Brock Akil, however, has a bit more hope for the network that also aired the groundbreaking show “Julia” (1968-71), with Diahann Carroll; and “Fresh Prince of Bel-Air” (1990-96), with Will Smith. NBC recently bought from her a script based on a book by Nick Adams called “Making Friends With Black People.” It’s a buddy comedy that focuses on the state of race relations in the U.S.
“In our pitch to NBC, we referenced Obama,” says Brock Akil, who is awaiting word on whether the project will be turned into a pilot. “We talked about how he has gotten us to the table to talk about race in a meaningful way and it’s time to continue the discussion. So our new president has already had an impact.”
Some believe that impact will take on additional power as the nation - including Hollywood - is exposed to countless images of Obama along with wife Michelle and daughters Malia and Sasha as they hold court in the White House.
“You would like to think that will make a difference,” says Bishop T.D. Jakes, a prominent pastor, writer and film producer (“Not Easily Broken”). “I think sometimes the only images we see of people of color are the images that Hollywood projects: the hip-hop, the gangs, the street life. Now, it would be wonderful for them to recognize what has always existed in the African-American community and what Obama’s presidency suggests: middle-class African-Americans who are articulate, intelligent and thoughtful.”
Mitchell echoes those thoughts, adding that black women, in particular, could benefit from an Obama effect.
“Every day we’ll be looking at TV and seeing these three females of color in the White House,” he says. “That has got to change the (pop cultural) equation. Over the next few years, I hope we’ll see a much different and fuller depiction of African-American women on television and in the movies. The representations just can’t be as single-minded and negligent as they have been.”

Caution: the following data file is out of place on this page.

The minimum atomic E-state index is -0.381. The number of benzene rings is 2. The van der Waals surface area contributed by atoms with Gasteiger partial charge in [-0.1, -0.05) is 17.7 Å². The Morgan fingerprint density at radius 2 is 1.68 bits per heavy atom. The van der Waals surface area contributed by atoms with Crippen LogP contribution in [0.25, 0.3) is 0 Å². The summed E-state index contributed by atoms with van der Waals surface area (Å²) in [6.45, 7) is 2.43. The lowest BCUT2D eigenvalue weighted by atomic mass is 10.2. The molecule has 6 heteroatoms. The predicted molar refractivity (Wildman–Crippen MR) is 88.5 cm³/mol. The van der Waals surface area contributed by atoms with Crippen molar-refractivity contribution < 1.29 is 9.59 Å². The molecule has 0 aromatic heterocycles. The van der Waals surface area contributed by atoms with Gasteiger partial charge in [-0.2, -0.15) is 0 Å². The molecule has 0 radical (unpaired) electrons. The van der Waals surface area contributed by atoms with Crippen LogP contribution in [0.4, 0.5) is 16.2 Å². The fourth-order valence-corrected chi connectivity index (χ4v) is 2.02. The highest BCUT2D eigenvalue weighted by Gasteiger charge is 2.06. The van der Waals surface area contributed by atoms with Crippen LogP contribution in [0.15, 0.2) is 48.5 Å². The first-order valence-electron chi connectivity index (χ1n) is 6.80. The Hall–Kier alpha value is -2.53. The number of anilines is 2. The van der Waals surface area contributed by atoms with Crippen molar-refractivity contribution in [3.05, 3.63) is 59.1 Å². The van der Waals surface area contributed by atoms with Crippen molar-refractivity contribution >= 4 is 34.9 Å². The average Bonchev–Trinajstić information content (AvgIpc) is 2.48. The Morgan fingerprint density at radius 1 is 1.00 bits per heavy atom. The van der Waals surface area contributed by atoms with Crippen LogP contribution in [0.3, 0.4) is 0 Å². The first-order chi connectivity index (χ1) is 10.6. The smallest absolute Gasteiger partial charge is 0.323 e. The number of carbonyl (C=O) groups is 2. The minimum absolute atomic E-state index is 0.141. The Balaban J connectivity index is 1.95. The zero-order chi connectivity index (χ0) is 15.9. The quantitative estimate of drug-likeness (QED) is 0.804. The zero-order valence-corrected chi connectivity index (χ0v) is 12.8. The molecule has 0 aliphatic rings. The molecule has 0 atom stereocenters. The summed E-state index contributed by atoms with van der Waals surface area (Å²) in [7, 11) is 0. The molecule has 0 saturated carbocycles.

Still, there are skeptics. They include Henry Hand, aka Hadjii, a humorist, writer and actor who last year created “Somebodies,” the first-ever scripted sitcom for Black Entertainment Television.
“Oprah has been one of the most powerful women in the world for years, but we certainly haven’t seen a lot of shows about strong, successful black women,” he points out.
Hadjii, whose show was not renewed by BET, fears that Obama will follow the footsteps of other highly famous black celebrities such as Michael Jordan, Will Smith and Oprah who “transcend their blackness.”
“Once some time passes and we get into the groove of things, he won’t be considered black anymore (by whites and others),” he says. “I hate to sound pessimistic, but I don’t see people making the connection between Obama and black people. And there will continue to be a large segment of the population that associates African-Americans with poverty.”
But Jakes, who is in discussions to host a syndicated TV talk show next fall, maintains that television would be blatantly derelict if it failed to tap into the cultural climate Obama has created. He hopes to see an increase in jobs in Hollywood for people of color (“We need to tell our own stories. We can’t sit around waiting for others to do so”). And he points out that the medium isn’t always behind the curve when it comes to social progress.
“In fairness, TV played some part in opening hearts and minds to the idea of a black president,” he says, referring to Haysbert’s portrayal of David Palmer, the fictional commander-in-chief on the action drama “24.” “It was a case of one hand washing the other.”
Brock Akil believes the Obama effect might even go beyond bolstering the presence of blacks on television and actually bring about a tonal change in programming. During the fear-plagued post-Sept. 11 years, she says, prime time was riddled with dark, paranoid dramas, and also with shows that wallowed in excess.
“When there’s fear, you either completely shut down or you live life with abandon, figuring it doesn’t matter anyway,” she says. “But for now, at least, there’s a sense of hope and optimism with this administration. And we also have a president talking about buckling down and making sacrifices for the higher good.
“I’d like to think that the decadent shows will be replaced with something more in-depth and meaningful.”